Robot-assisted surgery for bladder cancer removal and reconstruction allows patients to recover much faster and spend significantly (20 percent) less time in hospital, concludes a first clinical study of its kind led by scientists at UCL and the University of Sheffield.
The study, published in JAMA and funded by The Urology Foundation with a grant from the Champniss Foundation, also found that robotic surgery reduced the likelihood of readmission in half (52 percent), revealing a “striking” fourfold (77 percent) ) reduction in the prevalence of blood clots (deep vein thrombus and pulmonary embolism) – a major cause of health decline and morbidity – compared to patients who have had open surgery.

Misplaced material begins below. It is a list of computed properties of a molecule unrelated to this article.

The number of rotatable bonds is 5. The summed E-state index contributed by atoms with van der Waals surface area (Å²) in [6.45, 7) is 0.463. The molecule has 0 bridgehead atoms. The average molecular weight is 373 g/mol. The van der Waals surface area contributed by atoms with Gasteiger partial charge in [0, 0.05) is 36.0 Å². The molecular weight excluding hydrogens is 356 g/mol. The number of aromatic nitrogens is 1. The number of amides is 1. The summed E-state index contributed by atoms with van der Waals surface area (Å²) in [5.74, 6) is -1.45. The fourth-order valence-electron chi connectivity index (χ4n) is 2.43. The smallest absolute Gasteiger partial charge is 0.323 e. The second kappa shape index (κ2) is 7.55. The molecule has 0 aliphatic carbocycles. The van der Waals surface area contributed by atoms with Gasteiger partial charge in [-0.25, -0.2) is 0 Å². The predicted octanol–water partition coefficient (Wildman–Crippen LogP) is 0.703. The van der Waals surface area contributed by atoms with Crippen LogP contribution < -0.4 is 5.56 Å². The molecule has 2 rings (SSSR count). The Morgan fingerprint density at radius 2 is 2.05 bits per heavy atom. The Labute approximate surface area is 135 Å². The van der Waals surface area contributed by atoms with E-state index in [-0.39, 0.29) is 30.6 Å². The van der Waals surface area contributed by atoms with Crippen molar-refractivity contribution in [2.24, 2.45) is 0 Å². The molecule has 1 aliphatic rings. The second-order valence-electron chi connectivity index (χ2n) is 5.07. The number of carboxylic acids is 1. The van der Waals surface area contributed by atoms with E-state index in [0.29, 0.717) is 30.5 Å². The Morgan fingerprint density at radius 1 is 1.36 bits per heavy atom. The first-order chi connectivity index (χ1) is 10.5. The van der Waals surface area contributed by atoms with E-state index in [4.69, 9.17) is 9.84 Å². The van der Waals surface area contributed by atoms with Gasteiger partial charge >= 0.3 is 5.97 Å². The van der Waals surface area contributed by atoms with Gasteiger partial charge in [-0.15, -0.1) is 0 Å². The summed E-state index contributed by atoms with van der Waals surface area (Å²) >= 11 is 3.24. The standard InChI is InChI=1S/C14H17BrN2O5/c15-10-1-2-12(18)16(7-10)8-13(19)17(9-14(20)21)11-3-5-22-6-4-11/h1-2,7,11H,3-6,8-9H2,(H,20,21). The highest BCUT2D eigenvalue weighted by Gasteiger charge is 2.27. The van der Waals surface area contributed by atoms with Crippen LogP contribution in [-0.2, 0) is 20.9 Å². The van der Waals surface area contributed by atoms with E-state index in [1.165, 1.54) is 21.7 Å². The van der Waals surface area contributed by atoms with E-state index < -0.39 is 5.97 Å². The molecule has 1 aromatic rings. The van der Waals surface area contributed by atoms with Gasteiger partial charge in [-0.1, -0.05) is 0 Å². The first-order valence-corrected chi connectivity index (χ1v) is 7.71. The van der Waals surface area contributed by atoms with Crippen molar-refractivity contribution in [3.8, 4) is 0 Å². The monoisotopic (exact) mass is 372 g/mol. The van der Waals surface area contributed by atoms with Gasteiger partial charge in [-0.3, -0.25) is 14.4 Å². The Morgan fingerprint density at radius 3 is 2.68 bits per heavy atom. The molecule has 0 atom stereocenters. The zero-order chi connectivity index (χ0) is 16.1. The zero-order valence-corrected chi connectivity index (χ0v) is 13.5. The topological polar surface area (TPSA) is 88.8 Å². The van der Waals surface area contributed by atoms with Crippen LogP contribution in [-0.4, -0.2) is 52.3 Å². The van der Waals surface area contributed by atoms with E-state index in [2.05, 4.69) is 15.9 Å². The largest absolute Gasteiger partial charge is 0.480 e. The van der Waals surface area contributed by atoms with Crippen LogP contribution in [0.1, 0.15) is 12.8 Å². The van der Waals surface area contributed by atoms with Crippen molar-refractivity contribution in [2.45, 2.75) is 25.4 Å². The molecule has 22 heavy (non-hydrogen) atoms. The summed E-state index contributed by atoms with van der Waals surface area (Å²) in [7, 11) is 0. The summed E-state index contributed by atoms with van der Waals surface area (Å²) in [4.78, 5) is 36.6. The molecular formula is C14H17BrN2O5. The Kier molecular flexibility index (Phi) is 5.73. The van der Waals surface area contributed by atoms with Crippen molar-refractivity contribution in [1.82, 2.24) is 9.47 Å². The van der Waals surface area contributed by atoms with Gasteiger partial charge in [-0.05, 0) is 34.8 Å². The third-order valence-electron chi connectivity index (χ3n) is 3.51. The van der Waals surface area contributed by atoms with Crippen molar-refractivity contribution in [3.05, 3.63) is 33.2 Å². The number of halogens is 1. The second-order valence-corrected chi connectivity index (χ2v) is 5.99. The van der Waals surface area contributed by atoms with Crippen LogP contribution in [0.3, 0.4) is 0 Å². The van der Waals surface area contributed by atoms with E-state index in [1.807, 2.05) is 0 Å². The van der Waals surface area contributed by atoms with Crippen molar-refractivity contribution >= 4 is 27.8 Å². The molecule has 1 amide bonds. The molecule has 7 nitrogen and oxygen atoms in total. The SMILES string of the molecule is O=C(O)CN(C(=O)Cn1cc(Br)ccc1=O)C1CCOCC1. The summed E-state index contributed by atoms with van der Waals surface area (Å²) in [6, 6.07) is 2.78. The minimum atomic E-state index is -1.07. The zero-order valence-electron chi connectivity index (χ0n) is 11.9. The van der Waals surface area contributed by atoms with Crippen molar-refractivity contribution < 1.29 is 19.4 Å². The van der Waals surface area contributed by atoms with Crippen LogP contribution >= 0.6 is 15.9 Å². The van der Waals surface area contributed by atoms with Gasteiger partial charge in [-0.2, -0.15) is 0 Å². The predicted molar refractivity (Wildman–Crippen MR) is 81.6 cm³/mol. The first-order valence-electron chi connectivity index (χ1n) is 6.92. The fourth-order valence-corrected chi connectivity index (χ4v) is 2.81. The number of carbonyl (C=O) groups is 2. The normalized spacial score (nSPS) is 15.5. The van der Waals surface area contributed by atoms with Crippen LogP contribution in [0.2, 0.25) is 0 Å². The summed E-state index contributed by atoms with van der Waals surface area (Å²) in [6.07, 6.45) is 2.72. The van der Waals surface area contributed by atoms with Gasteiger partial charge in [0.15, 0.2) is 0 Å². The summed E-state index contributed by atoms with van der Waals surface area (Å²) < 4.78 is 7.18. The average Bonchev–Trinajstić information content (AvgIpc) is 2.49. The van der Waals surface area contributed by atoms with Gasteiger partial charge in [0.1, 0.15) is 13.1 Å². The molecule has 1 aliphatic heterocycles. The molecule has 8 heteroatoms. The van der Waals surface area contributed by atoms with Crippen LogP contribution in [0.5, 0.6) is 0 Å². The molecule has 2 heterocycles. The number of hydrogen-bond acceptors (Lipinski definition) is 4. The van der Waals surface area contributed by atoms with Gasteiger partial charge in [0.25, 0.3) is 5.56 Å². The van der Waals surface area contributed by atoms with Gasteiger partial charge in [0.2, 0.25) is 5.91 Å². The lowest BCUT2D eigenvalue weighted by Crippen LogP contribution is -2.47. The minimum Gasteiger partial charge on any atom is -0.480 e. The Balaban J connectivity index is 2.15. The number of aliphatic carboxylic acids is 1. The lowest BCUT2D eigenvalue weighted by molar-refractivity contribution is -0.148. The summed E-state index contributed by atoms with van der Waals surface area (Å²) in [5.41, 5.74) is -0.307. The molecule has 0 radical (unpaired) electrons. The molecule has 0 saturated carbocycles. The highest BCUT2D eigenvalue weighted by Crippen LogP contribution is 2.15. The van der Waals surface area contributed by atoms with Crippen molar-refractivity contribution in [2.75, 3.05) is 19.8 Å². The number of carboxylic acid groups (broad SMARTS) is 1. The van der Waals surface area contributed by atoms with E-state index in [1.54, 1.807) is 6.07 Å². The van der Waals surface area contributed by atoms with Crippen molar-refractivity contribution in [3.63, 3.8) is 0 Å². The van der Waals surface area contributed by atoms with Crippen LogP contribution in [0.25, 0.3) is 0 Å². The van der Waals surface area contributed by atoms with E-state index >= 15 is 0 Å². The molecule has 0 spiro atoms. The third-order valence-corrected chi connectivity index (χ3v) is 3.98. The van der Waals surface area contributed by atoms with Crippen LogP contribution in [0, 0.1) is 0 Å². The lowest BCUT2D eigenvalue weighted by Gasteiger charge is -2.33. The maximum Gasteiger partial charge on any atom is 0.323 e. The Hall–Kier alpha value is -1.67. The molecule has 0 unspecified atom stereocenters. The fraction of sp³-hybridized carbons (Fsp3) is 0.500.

Patients’ physical activity — assessed by daily steps tracked on a wearable smart sensor — also increased endurance and quality of life.
Unlike open surgery, where a surgeon works directly on a patient, making large incisions in the skin and muscles, robotic-assisted surgery allows surgeons to guide minimally invasive instruments remotely using a console and aided by 3D rendering. It is currently only available in a small number of UK hospitals.
Researchers say the findings provide the strongest evidence to date of the patient benefit of robotic-assisted surgery and are now urging the National Institute of Clinical Excellence (NICE) to make it available as a clinical option in the UK for all major abdominal surgeries, including colorectal, gastrointestinal, and gynecological.